News • Urine-based diagnostics

New prostate cancer test to help avoid unnecessary biopsies

A new urine test that measures 18 genes associated with prostate cancer provides higher accuracy for detecting clinically significant cancers than PSA and other existing biomarker tests.

portrait of jeffrey tosoian
Jeffrey Tosoian, MD

Image source: Vanderbilt University Medical Center

This is  according to a study published in JAMA Oncology. The urine test, MyProstateScore 2.0 (MPS2), was shown to meaningfully reduce unnecessary prostate biopsies while providing highly accurate detection of worrisome prostate cancers, the researchers concluded. 

“In nearly 800 patients with an elevated PSA level, the new test was capable of ruling out the presence of clinically significant prostate cancer with remarkable accuracy. This allows patients to avoid more burdensome and invasive tests, like MRI and prostate biopsy, with great confidence that we are not missing something,” said Jeffrey Tosoian, MD, assistant professor of Urology and director of Translational Cancer Research at Vanderbilt University Medical Center, who is first author of the study. 

Prostate cancer is the most common cancer and the second leading cause of cancer death among men in the U.S. The PSA blood test has been widely used as the initial step in prostate cancer screening. Although PSA is elevated in the vast majority of men with prostate cancer, it is also elevated in a significant proportion of men without cancer. As a result, the use of elevated PSA alone to prompt a prostate biopsy results in numerous unnecessary biopsies. Although generally safe, prostate biopsies are invasive, uncomfortable, and carry some risk of worrisome complications. Therefore, for patients with an elevated PSA, there is a great need for a second-line test to better identify which men truly need a biopsy and which do not.

Because some low-grade prostate cancers do not require treatment and can be safely monitored with an approach termed active surveillance, the MPS2 test was developed to detect more specifically the higher-grade, “clinically significant” cancers in need of early detection and treatment. To do this, the research team analyzed prostate tumors from across the U.S. to identify novel genes more often detected in the presence of significant cancers. The most informative 18 genes were combined into the MPS2 test, which was then tested in a National Cancer Institute trial of men with an elevated PSA level. Uniquely, the authors were able to compare the novel test to other prostate cancer tests, including the original, two-gene MPS test.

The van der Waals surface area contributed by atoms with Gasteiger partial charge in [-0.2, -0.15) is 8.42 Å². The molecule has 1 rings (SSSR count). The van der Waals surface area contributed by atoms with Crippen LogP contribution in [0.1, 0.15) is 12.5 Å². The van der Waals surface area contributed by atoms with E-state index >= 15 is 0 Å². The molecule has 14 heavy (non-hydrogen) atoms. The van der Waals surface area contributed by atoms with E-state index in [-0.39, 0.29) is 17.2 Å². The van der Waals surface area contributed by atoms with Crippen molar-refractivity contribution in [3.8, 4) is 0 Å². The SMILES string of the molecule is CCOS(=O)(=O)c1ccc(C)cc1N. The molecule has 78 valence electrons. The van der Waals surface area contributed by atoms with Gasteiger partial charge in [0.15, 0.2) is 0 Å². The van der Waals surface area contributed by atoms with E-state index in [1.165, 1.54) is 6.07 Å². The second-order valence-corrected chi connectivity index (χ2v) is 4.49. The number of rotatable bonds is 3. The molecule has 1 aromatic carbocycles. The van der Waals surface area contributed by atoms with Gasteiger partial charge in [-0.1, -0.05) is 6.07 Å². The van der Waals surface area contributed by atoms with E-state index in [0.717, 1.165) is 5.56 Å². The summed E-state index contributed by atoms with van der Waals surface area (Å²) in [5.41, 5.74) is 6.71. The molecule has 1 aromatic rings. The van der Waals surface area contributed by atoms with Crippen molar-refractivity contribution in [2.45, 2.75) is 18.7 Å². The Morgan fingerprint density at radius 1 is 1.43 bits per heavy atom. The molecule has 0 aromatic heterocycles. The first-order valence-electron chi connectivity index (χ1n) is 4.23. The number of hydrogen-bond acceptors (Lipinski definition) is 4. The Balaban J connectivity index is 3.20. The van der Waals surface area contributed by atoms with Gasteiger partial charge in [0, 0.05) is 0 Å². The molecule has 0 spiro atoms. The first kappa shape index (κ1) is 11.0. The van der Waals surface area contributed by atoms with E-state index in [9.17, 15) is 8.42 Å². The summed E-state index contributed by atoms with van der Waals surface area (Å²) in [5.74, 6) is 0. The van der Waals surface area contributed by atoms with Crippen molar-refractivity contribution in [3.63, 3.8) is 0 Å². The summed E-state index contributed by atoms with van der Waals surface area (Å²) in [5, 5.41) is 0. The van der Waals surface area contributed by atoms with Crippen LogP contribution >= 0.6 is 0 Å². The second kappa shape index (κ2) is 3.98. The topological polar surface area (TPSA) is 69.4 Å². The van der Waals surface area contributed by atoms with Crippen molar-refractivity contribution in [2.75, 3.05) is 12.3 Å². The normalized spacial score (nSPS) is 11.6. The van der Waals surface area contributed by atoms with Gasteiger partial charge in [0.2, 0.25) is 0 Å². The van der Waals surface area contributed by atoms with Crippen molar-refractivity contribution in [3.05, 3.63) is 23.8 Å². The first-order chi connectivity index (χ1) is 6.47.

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The study involved 743 men with a median age of 62 years and a median PSA level of 5.6. While existing biomarker tests could have avoided 15% to 30% of unnecessary biopsies (i.e. biopsies that were negative or found low-grade cancers not requiring treatment), use of MPS2 would have avoided 35% to 42% of unnecessary biopsies without missing any additional diagnoses of clinically significant cancer.  The improvement was even more pronounced in men with a history of a previous negative biopsy, reducing the rate of unnecessary biopsies from 46% to 51% with use of MPS2, as compared to 9% to 21% for existing tests. 

Multiparametric magnetic resonance imaging (mpMRI) is another second-line test that has been utilized, but while it can improve detection of clinically significant prostate cancer, interpretation of the results can be subjective and vary significantly. The authors also noted that mpMRI is not available in some community settings and is not an option for some patients. The current study was not designed to compare biomarkers to mpMRI, but the researchers are currently conducting a prospective, multicenter trial for that purpose. 

In patients shown to be without clinically significant prostate cancer by the new test, the authors concluded that the “externally validated performance of MPS2 supports its effectiveness in accurately ruling out the need for mpMRI and biopsy altogether.” They noted a limitation of the study was that only 13% of participants were African American. Because prostate cancer is more prevalent among African American men, the research team is currently pursuing further analyses in more racially diverse populations. 

Source: Vanderbilt University Medical Center


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